Okay, good, so we have basic highlights, colours in place, with some filter work in addition. To really give it a proper look, we usually do a couple of polish passes. This usually includes some shading work, checking if the saturation balance across the image is good and adding or adjusting filters. Another tip, especially if you're working with a wider palette: turn your work-in-progress image to greyscale to see how your saturation balance is. If your entire image becomes nearly entirely white or black then you are probably looking at a huge readability issue. If your aim is to communicate what is going on clearly, make sure that you're popping out the places you want to emphasize!

So all of that is done.. aaaand we have a final version!

That's it! In the final, comic-form, we will also split the parts of the comic panel to have a parallax effect. So it will look all fancy when you scroll past it, heh. After this is done, we import the asset into Unity, by, well, dragging and dropping it from Windows Explorer into our Assets folder, and slapping it into our comic panel layout. Default import settings, since we don't need to do anything specific with it. Also, no picture of the comic panel layout because that would be spoiling stuff ;)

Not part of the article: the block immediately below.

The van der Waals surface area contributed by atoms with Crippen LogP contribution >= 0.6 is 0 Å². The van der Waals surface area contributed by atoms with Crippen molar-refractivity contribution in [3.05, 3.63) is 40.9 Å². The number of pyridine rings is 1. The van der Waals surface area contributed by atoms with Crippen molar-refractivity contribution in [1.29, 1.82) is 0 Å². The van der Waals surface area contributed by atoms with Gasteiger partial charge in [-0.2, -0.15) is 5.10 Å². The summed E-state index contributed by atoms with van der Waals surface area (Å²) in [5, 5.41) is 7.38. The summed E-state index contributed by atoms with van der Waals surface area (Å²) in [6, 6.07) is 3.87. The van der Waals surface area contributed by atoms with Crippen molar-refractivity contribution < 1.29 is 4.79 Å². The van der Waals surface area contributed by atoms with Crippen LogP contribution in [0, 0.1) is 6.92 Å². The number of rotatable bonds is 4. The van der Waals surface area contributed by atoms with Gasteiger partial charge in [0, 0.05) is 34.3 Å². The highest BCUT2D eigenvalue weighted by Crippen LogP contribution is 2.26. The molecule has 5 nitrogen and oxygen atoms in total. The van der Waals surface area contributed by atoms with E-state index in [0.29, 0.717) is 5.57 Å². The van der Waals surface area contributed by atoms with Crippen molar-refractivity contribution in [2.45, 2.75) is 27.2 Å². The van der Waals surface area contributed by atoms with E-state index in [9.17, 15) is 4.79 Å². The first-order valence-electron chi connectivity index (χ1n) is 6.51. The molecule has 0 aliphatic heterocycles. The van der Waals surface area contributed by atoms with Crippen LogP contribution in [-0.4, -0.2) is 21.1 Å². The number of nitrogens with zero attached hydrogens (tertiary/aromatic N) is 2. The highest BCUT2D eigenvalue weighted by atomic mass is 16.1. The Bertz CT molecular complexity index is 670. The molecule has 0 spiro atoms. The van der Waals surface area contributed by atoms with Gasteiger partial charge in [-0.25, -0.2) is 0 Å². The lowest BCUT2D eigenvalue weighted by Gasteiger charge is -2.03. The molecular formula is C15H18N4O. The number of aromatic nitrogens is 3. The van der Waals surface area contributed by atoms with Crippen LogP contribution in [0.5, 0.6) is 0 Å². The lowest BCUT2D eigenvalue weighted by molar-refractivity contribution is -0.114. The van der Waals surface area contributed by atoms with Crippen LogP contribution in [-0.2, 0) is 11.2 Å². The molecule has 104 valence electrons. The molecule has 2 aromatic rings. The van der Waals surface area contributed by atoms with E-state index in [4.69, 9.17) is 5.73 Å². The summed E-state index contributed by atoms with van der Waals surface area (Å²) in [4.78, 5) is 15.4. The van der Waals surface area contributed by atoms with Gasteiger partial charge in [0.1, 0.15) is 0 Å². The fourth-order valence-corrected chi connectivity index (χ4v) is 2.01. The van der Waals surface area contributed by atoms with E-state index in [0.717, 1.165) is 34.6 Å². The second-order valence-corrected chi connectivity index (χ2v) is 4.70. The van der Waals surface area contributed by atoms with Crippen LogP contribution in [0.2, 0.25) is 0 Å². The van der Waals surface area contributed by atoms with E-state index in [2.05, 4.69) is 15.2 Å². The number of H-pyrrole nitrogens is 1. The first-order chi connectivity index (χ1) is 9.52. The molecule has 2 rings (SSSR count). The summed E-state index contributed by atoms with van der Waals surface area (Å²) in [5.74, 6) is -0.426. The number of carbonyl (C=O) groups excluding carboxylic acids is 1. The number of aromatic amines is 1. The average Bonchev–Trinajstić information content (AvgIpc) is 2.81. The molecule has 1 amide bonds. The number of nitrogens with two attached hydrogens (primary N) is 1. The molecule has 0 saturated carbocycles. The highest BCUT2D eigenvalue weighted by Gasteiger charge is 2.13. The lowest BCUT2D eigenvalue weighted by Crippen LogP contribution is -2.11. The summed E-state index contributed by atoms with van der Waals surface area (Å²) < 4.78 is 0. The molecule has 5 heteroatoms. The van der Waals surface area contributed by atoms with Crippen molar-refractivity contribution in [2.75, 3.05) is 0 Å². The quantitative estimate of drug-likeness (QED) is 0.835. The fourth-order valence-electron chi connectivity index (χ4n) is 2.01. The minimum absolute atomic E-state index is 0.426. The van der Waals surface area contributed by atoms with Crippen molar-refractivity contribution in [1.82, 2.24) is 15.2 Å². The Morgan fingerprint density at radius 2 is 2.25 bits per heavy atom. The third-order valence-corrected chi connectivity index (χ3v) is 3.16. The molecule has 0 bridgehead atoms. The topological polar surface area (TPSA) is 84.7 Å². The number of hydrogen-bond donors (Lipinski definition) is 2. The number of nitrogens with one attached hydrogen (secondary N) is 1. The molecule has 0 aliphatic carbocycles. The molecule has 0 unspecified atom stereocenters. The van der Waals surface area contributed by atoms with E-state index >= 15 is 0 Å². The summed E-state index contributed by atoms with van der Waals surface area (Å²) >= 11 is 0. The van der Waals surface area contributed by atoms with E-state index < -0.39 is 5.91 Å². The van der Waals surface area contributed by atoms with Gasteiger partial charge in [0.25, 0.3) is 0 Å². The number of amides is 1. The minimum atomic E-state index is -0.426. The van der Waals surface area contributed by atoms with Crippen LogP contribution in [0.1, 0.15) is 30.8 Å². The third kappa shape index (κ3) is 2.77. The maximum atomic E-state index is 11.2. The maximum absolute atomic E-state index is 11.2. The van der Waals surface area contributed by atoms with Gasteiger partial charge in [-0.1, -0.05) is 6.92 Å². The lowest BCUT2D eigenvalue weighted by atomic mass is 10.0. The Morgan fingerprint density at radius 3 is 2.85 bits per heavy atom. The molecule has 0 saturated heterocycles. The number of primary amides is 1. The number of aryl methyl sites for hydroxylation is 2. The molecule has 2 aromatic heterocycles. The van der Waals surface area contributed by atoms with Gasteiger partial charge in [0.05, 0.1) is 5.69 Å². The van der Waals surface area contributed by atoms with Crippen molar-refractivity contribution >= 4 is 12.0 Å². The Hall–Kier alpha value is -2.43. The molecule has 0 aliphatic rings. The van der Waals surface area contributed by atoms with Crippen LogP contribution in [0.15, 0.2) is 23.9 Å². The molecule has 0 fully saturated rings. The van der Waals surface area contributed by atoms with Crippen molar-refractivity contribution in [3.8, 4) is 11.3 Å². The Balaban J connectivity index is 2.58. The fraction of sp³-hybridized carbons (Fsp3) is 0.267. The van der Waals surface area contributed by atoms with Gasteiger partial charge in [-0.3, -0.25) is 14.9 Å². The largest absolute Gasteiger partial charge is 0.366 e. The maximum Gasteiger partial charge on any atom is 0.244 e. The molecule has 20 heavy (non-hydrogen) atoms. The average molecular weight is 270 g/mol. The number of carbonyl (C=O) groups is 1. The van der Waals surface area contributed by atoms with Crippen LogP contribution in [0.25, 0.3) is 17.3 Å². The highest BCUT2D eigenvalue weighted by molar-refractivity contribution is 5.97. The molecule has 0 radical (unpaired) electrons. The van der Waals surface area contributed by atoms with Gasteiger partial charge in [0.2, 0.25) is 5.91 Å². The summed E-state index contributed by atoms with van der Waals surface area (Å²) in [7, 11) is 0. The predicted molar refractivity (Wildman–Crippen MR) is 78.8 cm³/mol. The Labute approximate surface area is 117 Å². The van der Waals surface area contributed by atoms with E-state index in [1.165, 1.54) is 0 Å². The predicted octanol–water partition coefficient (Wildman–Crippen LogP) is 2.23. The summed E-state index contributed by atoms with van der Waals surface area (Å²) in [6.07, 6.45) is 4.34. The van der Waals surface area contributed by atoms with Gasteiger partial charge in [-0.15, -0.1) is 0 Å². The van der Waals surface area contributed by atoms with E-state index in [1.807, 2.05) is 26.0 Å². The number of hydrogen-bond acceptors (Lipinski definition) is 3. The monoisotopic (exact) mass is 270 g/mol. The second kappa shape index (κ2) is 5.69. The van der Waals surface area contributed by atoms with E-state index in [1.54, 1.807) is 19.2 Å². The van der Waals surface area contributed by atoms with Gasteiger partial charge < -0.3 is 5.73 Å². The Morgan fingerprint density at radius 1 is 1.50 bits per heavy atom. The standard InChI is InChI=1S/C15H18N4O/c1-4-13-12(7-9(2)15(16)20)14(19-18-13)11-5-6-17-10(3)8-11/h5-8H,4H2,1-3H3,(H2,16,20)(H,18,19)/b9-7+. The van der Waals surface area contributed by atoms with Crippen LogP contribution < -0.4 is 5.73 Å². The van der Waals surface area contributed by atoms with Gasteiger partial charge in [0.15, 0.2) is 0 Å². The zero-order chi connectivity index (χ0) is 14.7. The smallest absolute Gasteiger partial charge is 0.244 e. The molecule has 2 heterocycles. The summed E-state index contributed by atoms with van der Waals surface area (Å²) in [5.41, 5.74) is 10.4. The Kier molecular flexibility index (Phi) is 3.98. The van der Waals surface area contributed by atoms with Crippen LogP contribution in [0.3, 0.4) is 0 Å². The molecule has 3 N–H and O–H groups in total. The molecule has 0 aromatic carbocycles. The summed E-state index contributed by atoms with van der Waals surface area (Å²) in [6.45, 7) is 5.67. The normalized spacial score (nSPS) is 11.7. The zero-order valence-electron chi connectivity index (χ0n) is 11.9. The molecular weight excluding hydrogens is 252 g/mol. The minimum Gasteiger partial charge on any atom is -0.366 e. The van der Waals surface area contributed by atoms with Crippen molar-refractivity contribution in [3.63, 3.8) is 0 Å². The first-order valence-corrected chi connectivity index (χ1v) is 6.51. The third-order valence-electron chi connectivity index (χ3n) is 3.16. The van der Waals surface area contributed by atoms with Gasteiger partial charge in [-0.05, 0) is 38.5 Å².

Here's a work-in-progress picture of the Grim Reaper's bedroom gloriously rendered in-engine instead:

Right. Anyway...

Since we're a small studio with practically no budget, we have to cut corners and work smart. We need to be efficient with our asset production and concise with the assets that we want to produce. With all the sketching and pre-work done, making one panel, as seen above, takes about a full day's work. So a comic that has 10 panels is 10 days of work, in addition to all the sketching, and additional lineart. So we are looking at quite a lot of time spent, even with the optimizations in our workflow. But I kid you not: if we wouldn't have such a workflow, we would be looking at triple the time spent or easily more. Again, these techniques might be familiar for some, but if you're in a tight spot and you're looking to downsize the time you have to put into asset production: find ways to optimize. Design a workflow (IMPORTANT), stylize, reduce palette, et cetera. Everything counts.

So just to repeat our process:

  1. Draw pencil concept, scan it
  2. Trace lineart on it in a digital art program (it's literally one button press in Adobe Illustrator: Vectorize)
  3. Apply colour and shading with limited palette
  4. Apply special effects and filters
  5. (Write post about it on in the hopes that it actually saves people time in the future)

TL;DR: a bunch of art nerds decided to make 2D art assets straight up tracing from pencil concept and slapping on some paint and a watercolor filter in Photoshop ¯\_(ツ)_/¯

If anyone wants to know something more specific on how we produce our assets, feel free to contact us!

Our Twitter:

Leene's Twitter:

My Twitter:

Or just post on our community boards here on itch!

I hope you enjoyed the insight into the way we make our assets happen. Tried to keep it short enough so it's still readable for you guys, while still going into enough detail that there are some takeaways to be had. Phew.

See you again next week.

Much love,

Death and Taxes